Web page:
Roman Catholic Saint, French Military Figure. Born Jehanne d'Arc in the small French village of Domrémy-la-Pucelle in the present day department of the Vosges, she was the 4th of five children born to Jacques d'Arc and Isabelle Romée. Jeanne was devoutly religious as a child, and in early adolescence began having visitations from St. Michael, St. Margaret and St. Catherine. Around age 15 her visions prompted her to seek out Charles, the dauphin of France, and assist him in ascending to the throne. Jeanne rallied the confused armies of France and led them into battle against the English, who for nearly a hundred years had challenged the rulers of France for possession of a large part of the country. The retaking of Orleans began her successful military campaign, which ultimately led Jeanne and Charles to the city of Reims in July 1429 for his coronation as King. The English continued to hold much territory and a series of political intrigues resulted in Jeanne's capture and imprisonment by the enemy. The English enlisted the aid of the corrupt Bishop Cauchon to rid themselves of Jeanne d'Arc, who had the admiration and devotion of all the people of France. After a lengthy trial by a court of inquisition, the Church found Jeanne guilty of heresy and witchcraft, and turned her over to English authorities for execution. Jeanne was burned at the stake in the marketplace of Rouen on the morning of May 30, 1431. She died with her eyes on the cross and the name of Jesus on her lips. The authorities instructed the executioner to scatter Jeanne's ashes to the winds, so there would be no chance of a relic remaining to inspire veneration by the people. Despite repeated attempts to complete the incineration, the executioner found that Jeanne's heart would not burn. He is quoted as saying, "I have burned a Saint!" He scattered her ashes from the ancient bridge, replaced by the Pont Boiëldieu in 1896. There, he threw her heart into the waters of the River Seine, and it became one with the Heart of France. Twenty-five years later, through great effort of her mother and brother, the Church overturned the guilty verdict and cleared her name. Even before canonization, which didn't come until 1920, she was regarded as one of the Patron Saints of France. Jeanne's leadership and martyrdom brought about the end of the Hundred Years War and unified the country of France. The French people consider her their greatest patriot and in many ways the founder of their country. Today a monument in Rouen is inscribed with the words of André Malraux: "O Jeanne, without sepulchre, without portrait, you know that the tomb of heroes is the heart of the living."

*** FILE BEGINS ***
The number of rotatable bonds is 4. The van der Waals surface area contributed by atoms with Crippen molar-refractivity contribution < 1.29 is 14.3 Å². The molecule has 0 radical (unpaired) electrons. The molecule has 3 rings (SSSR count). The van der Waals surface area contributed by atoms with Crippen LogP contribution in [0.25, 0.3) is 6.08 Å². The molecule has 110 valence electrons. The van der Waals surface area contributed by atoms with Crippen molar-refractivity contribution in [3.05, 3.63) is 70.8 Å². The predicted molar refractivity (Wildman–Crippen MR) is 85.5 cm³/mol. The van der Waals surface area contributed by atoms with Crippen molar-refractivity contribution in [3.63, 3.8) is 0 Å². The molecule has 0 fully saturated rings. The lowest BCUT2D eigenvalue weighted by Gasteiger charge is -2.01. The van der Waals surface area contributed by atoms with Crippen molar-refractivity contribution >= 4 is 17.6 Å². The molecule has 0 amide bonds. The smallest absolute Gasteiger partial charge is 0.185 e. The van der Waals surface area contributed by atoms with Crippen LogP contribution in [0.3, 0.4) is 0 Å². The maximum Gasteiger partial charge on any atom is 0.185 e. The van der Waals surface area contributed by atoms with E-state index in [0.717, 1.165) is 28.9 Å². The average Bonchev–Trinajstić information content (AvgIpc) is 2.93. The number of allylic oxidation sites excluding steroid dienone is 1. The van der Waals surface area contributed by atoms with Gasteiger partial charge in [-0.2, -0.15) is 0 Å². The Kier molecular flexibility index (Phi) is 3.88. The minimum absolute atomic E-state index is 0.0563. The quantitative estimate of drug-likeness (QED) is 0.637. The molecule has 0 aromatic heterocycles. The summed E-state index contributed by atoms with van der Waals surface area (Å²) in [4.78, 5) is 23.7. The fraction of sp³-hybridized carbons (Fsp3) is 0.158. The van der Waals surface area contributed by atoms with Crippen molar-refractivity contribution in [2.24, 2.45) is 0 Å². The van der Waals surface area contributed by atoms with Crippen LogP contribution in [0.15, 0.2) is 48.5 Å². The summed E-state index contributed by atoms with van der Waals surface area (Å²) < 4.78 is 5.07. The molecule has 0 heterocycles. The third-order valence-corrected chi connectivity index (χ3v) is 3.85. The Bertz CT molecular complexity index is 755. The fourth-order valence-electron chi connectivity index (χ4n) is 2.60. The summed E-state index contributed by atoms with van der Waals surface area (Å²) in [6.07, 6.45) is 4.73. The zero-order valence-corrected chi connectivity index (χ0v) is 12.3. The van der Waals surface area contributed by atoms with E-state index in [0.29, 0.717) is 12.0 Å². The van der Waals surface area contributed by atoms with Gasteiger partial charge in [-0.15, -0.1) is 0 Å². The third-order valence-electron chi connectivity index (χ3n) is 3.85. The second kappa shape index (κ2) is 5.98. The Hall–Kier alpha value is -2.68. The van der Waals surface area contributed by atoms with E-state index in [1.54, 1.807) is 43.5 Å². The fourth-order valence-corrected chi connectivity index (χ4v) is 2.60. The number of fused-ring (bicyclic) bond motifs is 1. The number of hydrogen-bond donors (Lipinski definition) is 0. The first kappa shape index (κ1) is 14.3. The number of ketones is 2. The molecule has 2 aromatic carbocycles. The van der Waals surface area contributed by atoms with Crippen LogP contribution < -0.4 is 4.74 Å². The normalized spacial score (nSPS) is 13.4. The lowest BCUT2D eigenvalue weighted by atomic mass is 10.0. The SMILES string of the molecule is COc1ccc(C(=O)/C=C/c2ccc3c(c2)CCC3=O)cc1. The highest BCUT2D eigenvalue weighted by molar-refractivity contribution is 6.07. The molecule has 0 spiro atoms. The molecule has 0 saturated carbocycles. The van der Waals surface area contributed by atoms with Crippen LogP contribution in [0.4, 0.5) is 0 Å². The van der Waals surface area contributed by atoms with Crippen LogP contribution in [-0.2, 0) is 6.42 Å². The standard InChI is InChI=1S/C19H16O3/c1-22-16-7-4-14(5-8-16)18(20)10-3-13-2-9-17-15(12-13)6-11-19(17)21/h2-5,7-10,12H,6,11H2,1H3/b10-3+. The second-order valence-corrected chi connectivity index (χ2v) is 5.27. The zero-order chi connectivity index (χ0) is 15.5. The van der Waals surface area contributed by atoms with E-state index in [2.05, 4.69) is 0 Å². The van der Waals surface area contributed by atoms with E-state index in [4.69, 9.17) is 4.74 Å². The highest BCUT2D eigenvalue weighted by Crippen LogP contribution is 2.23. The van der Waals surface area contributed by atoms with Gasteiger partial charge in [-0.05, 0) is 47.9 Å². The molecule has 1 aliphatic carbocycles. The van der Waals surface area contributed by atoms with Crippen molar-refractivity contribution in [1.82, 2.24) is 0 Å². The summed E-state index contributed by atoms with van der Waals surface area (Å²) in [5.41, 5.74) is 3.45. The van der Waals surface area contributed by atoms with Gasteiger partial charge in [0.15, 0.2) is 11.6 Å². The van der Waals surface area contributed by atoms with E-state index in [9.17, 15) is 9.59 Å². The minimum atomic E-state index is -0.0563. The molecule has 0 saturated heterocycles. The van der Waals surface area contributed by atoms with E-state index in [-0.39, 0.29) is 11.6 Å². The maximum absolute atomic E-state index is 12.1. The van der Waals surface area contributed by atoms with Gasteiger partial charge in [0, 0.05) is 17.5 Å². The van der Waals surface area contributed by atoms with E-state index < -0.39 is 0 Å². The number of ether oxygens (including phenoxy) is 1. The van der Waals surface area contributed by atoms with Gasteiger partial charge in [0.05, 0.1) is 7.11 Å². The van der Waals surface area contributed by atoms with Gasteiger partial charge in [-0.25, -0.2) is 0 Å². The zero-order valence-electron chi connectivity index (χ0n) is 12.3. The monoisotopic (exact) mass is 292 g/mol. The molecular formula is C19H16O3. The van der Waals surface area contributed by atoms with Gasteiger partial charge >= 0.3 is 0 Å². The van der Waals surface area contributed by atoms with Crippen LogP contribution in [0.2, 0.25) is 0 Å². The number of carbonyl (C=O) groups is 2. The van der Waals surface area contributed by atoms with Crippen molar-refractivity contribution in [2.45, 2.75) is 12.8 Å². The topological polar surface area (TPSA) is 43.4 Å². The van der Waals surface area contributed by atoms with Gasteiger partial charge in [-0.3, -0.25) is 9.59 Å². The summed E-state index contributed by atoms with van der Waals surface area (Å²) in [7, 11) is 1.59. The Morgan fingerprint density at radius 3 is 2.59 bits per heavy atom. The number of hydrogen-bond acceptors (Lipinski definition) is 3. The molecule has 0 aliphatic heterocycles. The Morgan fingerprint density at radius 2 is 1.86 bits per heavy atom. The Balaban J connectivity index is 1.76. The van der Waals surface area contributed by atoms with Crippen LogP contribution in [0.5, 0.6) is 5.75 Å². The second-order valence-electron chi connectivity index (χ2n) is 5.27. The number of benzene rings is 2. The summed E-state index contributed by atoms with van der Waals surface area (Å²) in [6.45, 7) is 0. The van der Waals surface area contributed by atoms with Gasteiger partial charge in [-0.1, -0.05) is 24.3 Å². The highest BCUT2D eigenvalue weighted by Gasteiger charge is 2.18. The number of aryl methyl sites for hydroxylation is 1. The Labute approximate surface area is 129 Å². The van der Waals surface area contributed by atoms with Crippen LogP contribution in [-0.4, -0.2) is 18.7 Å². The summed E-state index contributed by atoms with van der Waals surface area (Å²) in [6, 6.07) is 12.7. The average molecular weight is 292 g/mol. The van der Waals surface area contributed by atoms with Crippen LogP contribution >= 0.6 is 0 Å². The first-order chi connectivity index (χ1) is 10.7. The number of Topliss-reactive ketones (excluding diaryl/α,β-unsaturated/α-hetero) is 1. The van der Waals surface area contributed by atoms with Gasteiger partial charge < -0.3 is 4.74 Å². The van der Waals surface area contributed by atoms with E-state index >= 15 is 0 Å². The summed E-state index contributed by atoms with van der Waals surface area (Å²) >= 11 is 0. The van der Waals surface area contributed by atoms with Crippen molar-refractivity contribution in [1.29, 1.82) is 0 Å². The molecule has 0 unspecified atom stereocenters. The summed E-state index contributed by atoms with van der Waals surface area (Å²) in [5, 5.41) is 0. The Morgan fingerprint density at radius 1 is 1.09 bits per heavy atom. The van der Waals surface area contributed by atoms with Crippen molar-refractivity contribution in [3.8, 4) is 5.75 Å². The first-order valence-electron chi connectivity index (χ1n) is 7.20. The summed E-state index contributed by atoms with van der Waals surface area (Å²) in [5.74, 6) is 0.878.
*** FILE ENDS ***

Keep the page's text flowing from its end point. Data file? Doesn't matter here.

Bio by: Paul A. Laguerre